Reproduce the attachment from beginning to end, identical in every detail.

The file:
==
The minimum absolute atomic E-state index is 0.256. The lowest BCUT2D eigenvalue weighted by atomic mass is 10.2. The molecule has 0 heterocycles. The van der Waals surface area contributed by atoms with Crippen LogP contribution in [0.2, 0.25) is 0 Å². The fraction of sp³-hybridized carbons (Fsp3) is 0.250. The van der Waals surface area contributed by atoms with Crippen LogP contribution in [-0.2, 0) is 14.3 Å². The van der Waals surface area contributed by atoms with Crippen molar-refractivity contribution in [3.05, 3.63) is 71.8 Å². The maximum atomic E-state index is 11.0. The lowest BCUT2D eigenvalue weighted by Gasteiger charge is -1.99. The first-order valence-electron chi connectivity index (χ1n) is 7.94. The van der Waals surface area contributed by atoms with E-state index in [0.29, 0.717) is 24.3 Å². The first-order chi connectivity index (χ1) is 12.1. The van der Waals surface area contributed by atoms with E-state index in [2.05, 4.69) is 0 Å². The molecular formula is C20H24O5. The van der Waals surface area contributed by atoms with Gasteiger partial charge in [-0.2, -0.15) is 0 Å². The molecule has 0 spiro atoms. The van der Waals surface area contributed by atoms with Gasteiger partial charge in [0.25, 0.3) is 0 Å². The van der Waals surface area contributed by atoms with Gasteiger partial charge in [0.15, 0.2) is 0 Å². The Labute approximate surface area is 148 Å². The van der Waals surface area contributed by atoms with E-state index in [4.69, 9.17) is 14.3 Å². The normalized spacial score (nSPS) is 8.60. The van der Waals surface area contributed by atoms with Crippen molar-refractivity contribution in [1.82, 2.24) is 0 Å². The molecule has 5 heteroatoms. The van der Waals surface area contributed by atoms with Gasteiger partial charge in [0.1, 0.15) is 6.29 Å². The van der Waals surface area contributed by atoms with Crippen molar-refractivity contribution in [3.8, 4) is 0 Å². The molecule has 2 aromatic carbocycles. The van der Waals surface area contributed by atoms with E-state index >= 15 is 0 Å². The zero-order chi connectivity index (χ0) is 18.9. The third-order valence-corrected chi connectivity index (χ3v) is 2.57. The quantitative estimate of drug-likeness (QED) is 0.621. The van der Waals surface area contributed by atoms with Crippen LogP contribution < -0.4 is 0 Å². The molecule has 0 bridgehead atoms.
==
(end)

The minimum absolute atomic E-state index is 0.256. The lowest BCUT2D eigenvalue weighted by atomic mass is 10.2. The molecule has 0 heterocycles. The van der Waals surface area contributed by atoms with Crippen LogP contribution in [0.2, 0.25) is 0 Å². The fraction of sp³-hybridized carbons (Fsp3) is 0.250. The van der Waals surface area contributed by atoms with Crippen LogP contribution in [-0.2, 0) is 14.3 Å². The van der Waals surface area contributed by atoms with Crippen molar-refractivity contribution in [3.05, 3.63) is 71.8 Å². The maximum atomic E-state index is 11.0. The lowest BCUT2D eigenvalue weighted by Gasteiger charge is -1.99. The first-order valence-electron chi connectivity index (χ1n) is 7.94. The van der Waals surface area contributed by atoms with E-state index in [0.29, 0.717) is 24.3 Å². The first-order chi connectivity index (χ1) is 12.1. The van der Waals surface area contributed by atoms with E-state index in [2.05, 4.69) is 0 Å². The molecular formula is C20H24O5. The van der Waals surface area contributed by atoms with Gasteiger partial charge in [-0.2, -0.15) is 0 Å². The molecule has 0 spiro atoms. The van der Waals surface area contributed by atoms with Gasteiger partial charge in [0.25, 0.3) is 0 Å². The van der Waals surface area contributed by atoms with Gasteiger partial charge in [0.15, 0.2) is 0 Å². The Labute approximate surface area is 148 Å². The van der Waals surface area contributed by atoms with E-state index in [4.69, 9.17) is 14.3 Å². The normalized spacial score (nSPS) is 8.60. The van der Waals surface area contributed by atoms with Crippen molar-refractivity contribution in [1.82, 2.24) is 0 Å². The molecule has 5 heteroatoms. The van der Waals surface area contributed by atoms with Gasteiger partial charge in [0.1, 0.15) is 6.29 Å². The van der Waals surface area contributed by atoms with Crippen molar-refractivity contribution in [3.8, 4) is 0 Å². The molecule has 2 aromatic carbocycles. The van der Waals surface area contributed by atoms with E-state index >= 15 is 0 Å². The zero-order chi connectivity index (χ0) is 18.9. The third-order valence-corrected chi connectivity index (χ3v) is 2.57. The quantitative estimate of drug-likeness (QED) is 0.621. The van der Waals surface area contributed by atoms with Crippen LogP contribution < -0.4 is 0 Å². The molecule has 0 bridgehead atoms.